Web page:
I think it speaks volumes to, and I think he chose mamba mentality, probably for a reason where it's so much more than just being the hardest working person. Hardest working doesn't necessarily mean that year, and he did. And so he did all these things but don't necessarily mean that year in the gym longer than other people on your doing. Whatever. It's a mental thing where you have to believe in yourself. Well, you have to know that you that works when you know that you've done things, the little things that matter the most. And I think that if he's able to resonate with his daughter, who was 13 or 12 13 okay, when she's, um at that time, you're not. You can't just run 12 year olds into the ground and write and make them that good. So he's connecting on a level making it, and it's got to be having fun. It's got to be love and winning. It's got to be, you know, I mean, he's able to pass on this mentality of letting people know what it means to believe in themselves and push harder is a team to succeed like that? I mean, I mean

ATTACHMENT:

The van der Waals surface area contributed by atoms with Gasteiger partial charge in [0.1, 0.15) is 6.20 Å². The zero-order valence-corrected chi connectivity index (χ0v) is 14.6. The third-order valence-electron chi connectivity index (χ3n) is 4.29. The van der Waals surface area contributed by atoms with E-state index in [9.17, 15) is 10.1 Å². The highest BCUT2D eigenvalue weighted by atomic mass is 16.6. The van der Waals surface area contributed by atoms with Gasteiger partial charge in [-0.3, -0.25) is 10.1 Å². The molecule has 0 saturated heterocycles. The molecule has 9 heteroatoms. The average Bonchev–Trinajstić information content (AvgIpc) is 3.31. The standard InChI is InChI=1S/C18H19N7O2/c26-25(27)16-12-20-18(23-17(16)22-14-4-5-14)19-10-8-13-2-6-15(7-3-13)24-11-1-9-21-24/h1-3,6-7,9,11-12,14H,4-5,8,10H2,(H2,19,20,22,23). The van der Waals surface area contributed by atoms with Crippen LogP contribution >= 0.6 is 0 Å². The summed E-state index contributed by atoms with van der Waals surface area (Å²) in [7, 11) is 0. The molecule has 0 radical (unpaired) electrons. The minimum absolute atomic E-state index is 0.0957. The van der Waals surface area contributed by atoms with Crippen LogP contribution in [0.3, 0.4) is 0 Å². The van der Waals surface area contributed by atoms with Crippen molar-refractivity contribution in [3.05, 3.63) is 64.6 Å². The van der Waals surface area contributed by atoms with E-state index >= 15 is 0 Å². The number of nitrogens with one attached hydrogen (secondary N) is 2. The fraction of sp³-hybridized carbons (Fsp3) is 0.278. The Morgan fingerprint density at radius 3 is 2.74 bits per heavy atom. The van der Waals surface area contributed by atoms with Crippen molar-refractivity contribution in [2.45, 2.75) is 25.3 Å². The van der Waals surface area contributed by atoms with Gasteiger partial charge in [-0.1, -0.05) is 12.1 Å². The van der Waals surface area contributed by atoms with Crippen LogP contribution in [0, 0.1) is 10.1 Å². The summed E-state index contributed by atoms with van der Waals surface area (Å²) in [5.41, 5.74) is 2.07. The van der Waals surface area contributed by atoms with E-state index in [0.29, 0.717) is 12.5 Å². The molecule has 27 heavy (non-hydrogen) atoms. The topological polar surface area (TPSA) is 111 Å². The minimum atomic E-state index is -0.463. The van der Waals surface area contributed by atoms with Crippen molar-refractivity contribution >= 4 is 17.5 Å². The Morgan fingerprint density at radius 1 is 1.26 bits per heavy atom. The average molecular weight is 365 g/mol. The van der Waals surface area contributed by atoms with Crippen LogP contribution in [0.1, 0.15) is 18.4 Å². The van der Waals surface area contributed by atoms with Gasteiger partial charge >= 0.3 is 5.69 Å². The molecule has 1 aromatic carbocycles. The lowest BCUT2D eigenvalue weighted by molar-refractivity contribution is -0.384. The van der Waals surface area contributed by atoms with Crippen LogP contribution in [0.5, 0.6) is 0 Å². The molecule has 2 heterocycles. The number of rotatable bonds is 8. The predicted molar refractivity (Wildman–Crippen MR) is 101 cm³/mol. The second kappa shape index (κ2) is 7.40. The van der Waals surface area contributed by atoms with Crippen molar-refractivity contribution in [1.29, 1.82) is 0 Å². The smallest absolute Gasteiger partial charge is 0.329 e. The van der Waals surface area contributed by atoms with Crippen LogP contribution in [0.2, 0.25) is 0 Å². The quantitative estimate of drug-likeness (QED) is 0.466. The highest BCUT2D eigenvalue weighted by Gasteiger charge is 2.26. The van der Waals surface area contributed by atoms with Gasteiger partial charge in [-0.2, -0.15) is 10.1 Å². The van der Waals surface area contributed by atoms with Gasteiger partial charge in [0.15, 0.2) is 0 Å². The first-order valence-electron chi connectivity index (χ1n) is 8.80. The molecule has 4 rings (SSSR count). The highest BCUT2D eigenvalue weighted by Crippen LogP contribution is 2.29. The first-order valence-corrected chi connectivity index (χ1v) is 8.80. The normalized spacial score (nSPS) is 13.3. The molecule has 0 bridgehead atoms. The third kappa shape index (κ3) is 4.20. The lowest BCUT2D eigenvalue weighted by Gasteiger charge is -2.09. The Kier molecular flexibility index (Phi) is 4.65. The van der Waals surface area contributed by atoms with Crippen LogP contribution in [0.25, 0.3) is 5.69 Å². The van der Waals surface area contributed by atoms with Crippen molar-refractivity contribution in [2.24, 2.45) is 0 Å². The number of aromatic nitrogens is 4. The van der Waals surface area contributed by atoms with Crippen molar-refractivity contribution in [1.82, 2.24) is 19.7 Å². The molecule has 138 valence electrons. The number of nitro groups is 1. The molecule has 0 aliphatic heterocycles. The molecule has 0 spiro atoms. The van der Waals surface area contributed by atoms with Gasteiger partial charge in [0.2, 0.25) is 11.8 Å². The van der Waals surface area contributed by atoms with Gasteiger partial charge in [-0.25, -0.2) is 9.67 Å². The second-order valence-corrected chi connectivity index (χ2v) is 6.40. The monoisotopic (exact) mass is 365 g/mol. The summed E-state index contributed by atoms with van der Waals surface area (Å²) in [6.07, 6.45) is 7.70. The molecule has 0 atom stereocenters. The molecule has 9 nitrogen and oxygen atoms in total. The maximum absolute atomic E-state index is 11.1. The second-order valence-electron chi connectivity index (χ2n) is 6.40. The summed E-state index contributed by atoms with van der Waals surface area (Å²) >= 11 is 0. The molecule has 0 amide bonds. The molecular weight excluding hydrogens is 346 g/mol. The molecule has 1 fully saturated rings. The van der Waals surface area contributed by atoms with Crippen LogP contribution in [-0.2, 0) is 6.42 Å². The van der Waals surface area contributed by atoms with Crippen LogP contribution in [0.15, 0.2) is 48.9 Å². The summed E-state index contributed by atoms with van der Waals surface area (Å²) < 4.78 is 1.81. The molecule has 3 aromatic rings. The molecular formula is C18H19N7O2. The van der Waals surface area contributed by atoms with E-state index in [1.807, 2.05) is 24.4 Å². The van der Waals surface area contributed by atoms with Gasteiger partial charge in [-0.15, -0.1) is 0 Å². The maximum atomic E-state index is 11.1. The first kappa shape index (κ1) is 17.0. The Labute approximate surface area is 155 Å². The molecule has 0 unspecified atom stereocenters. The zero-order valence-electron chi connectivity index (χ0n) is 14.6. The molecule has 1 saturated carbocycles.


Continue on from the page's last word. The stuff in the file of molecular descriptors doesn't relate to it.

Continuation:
and he went as far is and this was another thing that I heard in one of his interviews is he went as far to reach out to Michael Jordan, and he was like talking Michael, and he was like, Hey, ah, you know what? I can't remember what I was doing in basketball it at 12 years old at 13 years old, like what? Can you remember what you were doing at that time? And and Michael Jordan says, Ah, he was like I was playing baseball, man, Like I said, I wasn't doing, but I wasn't playing basketball. And just think about that for a second, that that's the the two greatest of all time. Um, you know, And he was like, Yeah, we weren't even playing the sport anymore. And so he also then understood, like the parents that are putting their kids through crazy running in the ground, being year round sports. You know, that doesn't necessarily get the job done. And him as a coach. He understood that, and he did things to educate the girls and toe, get the girl to be better. Fundamentally, he is like, I literally we don't work on any crazy moves. We don't work on anything past just a couple of the fundamentals, because once You just have to do that all the time. And you can, like you said you can't overwork your 12 year olds in their kids. So it's gotta be fun. And if it's not fun, then you're not gonna you know, you're not gonna be able to sustain any success long term. And so yeah, so, I mean, he studied all of that. He just understood. You know what, What that was I mean, after So we have we have another segment on here that we do athletes in the wild. And that's basically athletes that are doing stuff outside of sports because again, that's that's our That's our demographic. We are post sport athletes that are continued athletes, and we, you know, continue tohave that athletic prowess in that athletic gene in our body, and so that to him equated to a lot of different things. And I think that, um, you know, he had ah foundation that he started really early. Vive foundation. He started that in 2002 that reached, um, reached out to students who were seeking financial aid and some different things. But, um, he was ambassador for after school programs after so are all Stars, which was the S A s. Um, that's an American nonprofit. Um, and then he did a bunch of stuff in china. Ah, he did a bunch of stuff. Um, the black What? It was this one. He, ah, uh, was the call of duty black ops launch event at Santa Monica Airport, where they presented a $1 million check to the call of duty endowment. Um, in Activision and Activision founded a nonprofit organization that helps veterans transition to civil careers after their military service. So he was involved in all of that kind of stuff. And, um, you know, he established Kobe Inc. Which then, you know, as far as his business stuff, Um, one of the guys that was interviewing him one time at his office was like he just had this presence about him. And so he went like he visited him in the office. And so he was at work at 6:30 a.m. And he was walking by his office and like, he was the only one in there. They were getting ready to prep for this interview, and he was in there working at 6:30 a.m. And So he was like Was like, This guy is what? $500 million? And then he made a ton of different money. He could just You could be sitting on the beach anywhere he wants right now. And he's in his office working at 6 30 getting ready in for working on other stuff, probably. But the getting ready in that interview process, you know? And so it was just created. He said it was crazy to to see him, you know, still with that mentality at all. Just a bunch of hoopla, right? Yes. I accidentally walked in and found the guy doing this, right? Yep. Yeah. It's one of those things where he was just kind of, like, taken aback and being like, holy crap like, That's Ah, that's crazy. Uh, and then another thing, you know, he Ah, it was the first African American to win an Academy Award for the best animated short film. Ah, for um for what was it called? His short film was called dear Basketball. I haven't It's excellent. It's on anything I think before, but they've got it for free right now. I have to watch that he's about five minutes. Not very long, really it,